These findings might explain why the precariousness couple effect occurs only when the woman is critical and blirtatious, but not when the man is. Sex role expectations may lead members of society to react adversely to interactions in which the woman is repeatedly placing demands on the man. As it turns out, men with traditional sex role attitudes express dissatisfaction with blirtatious, critical women, but men with very progressive sex role attitudes are more OK with it, presumably because they are more accepting of assertive behavior by women. Interestingly though, regardless of the sex role attitude expressed by the man, women in precarious relationships are not satisfied with inhibited men. It seems assertiveness always pays for men.

Such negative perceptions of precarious couples have serious consequences for those in precarious relationships. Research shows that having strong social networks is important when one is in a relationship, and the number of friends is related to commitment, satisfaction and investment in the relationship. Participants report being uninterested in striking up a friendship with members of a precarious relationship. This situation is bound to lead members of a precarious couple to feel as though they have no where to turn and vent.

In light of all the negatives of being in a precarious relationship, why in the world do they exist? The great paradox here is that men and women in precarious couples are drawn to each other. Blirtatious women are willing to make the first move, and are usually the initiator of relationships. This may start out well, but eventually the quiet male starts to resent the partner’s blirtatiousness, and the blirtatious woman gets frustrated with the quiet man. Both males and females in a precarious relationship appear to be stuck between a rock and a hard place. Precarious women desire a man who will indulge her desire to talk a lot, and precarious men desire a woman who takes charge. Unfortunately, those in just such a relationship run the risk of serious relationship dissatisfaction.

So what’s the best practical advice in light of the evidence? It would seem that in order to gain the approval of others, women who end up in a precarious relationship should be advised to be seen and not heard — surely a message we don’t want to send women! To put things in perspective, it’s important to remember here that blirtatiousness is not absolutely a good or bad thing to have. Blirtatious women tend to be quite satisfied with blirtatious men. It’s all about match. If you find yourself in a precarious relationship, and the relationship isn’t working, get out. If it is magically going smoothly, then forget public opinion. Stay together and prove to people that such a relationship can work.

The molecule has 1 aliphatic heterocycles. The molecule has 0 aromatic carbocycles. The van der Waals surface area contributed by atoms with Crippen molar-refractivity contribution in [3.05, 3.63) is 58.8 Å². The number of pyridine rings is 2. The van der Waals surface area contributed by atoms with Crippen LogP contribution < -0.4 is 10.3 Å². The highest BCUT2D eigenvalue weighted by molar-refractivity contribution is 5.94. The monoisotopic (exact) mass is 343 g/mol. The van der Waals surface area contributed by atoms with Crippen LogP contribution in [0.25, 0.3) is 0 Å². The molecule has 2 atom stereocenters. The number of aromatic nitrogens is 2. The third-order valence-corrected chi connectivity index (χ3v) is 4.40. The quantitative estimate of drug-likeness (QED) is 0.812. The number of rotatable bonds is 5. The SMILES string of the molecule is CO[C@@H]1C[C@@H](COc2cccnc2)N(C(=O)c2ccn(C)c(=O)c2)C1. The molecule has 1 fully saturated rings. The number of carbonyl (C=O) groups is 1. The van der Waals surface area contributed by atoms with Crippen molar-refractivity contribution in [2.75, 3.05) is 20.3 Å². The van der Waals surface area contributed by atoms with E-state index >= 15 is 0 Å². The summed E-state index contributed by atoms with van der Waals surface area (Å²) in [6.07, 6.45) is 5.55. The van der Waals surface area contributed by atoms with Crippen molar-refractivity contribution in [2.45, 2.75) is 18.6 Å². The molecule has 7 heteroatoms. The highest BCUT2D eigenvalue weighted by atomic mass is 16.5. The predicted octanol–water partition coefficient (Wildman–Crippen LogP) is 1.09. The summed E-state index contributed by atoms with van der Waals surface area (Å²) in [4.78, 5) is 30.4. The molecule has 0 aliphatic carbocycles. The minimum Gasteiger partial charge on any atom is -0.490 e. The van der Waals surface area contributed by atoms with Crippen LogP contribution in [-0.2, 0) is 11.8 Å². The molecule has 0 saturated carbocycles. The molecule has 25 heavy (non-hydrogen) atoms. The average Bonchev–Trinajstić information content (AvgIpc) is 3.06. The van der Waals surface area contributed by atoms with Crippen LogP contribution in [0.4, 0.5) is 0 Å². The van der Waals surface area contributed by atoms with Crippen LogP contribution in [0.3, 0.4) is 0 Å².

The best advice, though, is to never get into such a relationship in the first place. As Swann and his colleagues advise:

“Before pairing, critical disinhibited women and non-progressive, inhibited men should consider the risks before beginning a romantic relationships with each other. That is, although such relationships may flourish if couple members strive to maintain healthy communication styles, the odds are that they will not.”

Are You Blirtateous?

If you’d like to gauge how blirtatious you are, take the test below.

portrait of young girl screaming in front of chalkboard with speech bubble

Blirtatiousness Scale

The following questions refer to the reactions people have when interacting with others.  Please indicate how YOU react to these events by choosing a number from the following scale.  Please base your answers on how YOU react, not on how you think others react or how you think a person should react.

1- Strongly Disagree

2- Disagree

3- Neither Agree nor Disagree

4- Agree

5- Strongly Agree

_____1. If I have something to say, I don’t hesitate to say it.

_____2. It often takes me awhile to figure out how to express myself.

_____3. If I disagree with someone, I tend to wait until later to say something.

_____4. I always say what’s on my mind.

_____5. Sometimes I just don’t know what to say to people.

_____6. I never have a problem saying what I think.

_____7. When emotions are involved, it’s difficult for me to argue my opinion.

_____8. I speak my mind as soon as a thought enters my head.

To compute your score, simply add your responses to items 1,4, 6, and 8 to get the subtotal.  For the other 4 items (2, 3, 5, and 7), subtract your response from “6” to get 4 “reverse scored” numbers.  Then add the total of the reverse scores to the subtotal for your grand sum.

If you are 15 or below you would be considered a low blirter, 16-32 would be considered moderate blirters, and above 33 would be considered high blirters.

(C) 2015 Scott Barry Kaufman, All Rights Reserved

Image credit: istockphoto. This article was adapted from this article written in 2011.